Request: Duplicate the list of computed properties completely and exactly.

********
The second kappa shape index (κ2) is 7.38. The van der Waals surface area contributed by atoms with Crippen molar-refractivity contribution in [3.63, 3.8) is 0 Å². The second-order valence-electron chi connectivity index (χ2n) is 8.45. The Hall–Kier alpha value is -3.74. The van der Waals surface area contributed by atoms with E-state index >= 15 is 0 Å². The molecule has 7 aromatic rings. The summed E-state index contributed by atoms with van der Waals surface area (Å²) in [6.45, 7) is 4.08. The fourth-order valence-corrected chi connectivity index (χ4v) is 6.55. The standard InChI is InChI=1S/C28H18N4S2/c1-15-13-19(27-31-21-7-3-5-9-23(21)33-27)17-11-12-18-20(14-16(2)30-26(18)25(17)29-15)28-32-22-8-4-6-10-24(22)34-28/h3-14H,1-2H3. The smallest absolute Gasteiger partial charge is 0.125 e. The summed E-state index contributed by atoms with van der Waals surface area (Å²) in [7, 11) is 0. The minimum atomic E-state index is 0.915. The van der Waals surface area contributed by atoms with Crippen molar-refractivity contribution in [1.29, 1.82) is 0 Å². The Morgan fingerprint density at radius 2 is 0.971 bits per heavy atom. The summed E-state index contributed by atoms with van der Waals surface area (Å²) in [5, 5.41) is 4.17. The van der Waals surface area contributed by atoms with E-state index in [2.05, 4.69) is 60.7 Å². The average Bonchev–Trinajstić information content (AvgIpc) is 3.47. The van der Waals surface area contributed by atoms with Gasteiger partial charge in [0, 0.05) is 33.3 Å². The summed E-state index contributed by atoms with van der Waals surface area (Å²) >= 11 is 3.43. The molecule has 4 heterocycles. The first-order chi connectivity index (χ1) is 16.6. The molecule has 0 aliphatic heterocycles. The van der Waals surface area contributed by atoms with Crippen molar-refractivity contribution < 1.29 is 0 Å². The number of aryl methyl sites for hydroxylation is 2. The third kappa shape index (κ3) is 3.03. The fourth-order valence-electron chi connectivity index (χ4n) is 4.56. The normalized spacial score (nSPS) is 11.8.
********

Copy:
The second kappa shape index (κ2) is 7.38. The van der Waals surface area contributed by atoms with Crippen molar-refractivity contribution in [3.63, 3.8) is 0 Å². The second-order valence-electron chi connectivity index (χ2n) is 8.45. The Hall–Kier alpha value is -3.74. The van der Waals surface area contributed by atoms with E-state index >= 15 is 0 Å². The molecule has 7 aromatic rings. The summed E-state index contributed by atoms with van der Waals surface area (Å²) in [6.45, 7) is 4.08. The fourth-order valence-corrected chi connectivity index (χ4v) is 6.55. The standard InChI is InChI=1S/C28H18N4S2/c1-15-13-19(27-31-21-7-3-5-9-23(21)33-27)17-11-12-18-20(14-16(2)30-26(18)25(17)29-15)28-32-22-8-4-6-10-24(22)34-28/h3-14H,1-2H3. The smallest absolute Gasteiger partial charge is 0.125 e. The summed E-state index contributed by atoms with van der Waals surface area (Å²) in [7, 11) is 0. The minimum atomic E-state index is 0.915. The van der Waals surface area contributed by atoms with Crippen molar-refractivity contribution in [1.29, 1.82) is 0 Å². The Morgan fingerprint density at radius 2 is 0.971 bits per heavy atom. The summed E-state index contributed by atoms with van der Waals surface area (Å²) in [5, 5.41) is 4.17. The van der Waals surface area contributed by atoms with E-state index in [2.05, 4.69) is 60.7 Å². The average Bonchev–Trinajstić information content (AvgIpc) is 3.47. The van der Waals surface area contributed by atoms with Gasteiger partial charge in [0, 0.05) is 33.3 Å². The summed E-state index contributed by atoms with van der Waals surface area (Å²) >= 11 is 3.43. The molecule has 4 heterocycles. The first-order chi connectivity index (χ1) is 16.6. The molecule has 0 aliphatic heterocycles. The van der Waals surface area contributed by atoms with Crippen molar-refractivity contribution < 1.29 is 0 Å². The number of aryl methyl sites for hydroxylation is 2. The third kappa shape index (κ3) is 3.03. The fourth-order valence-electron chi connectivity index (χ4n) is 4.56. The normalized spacial score (nSPS) is 11.8.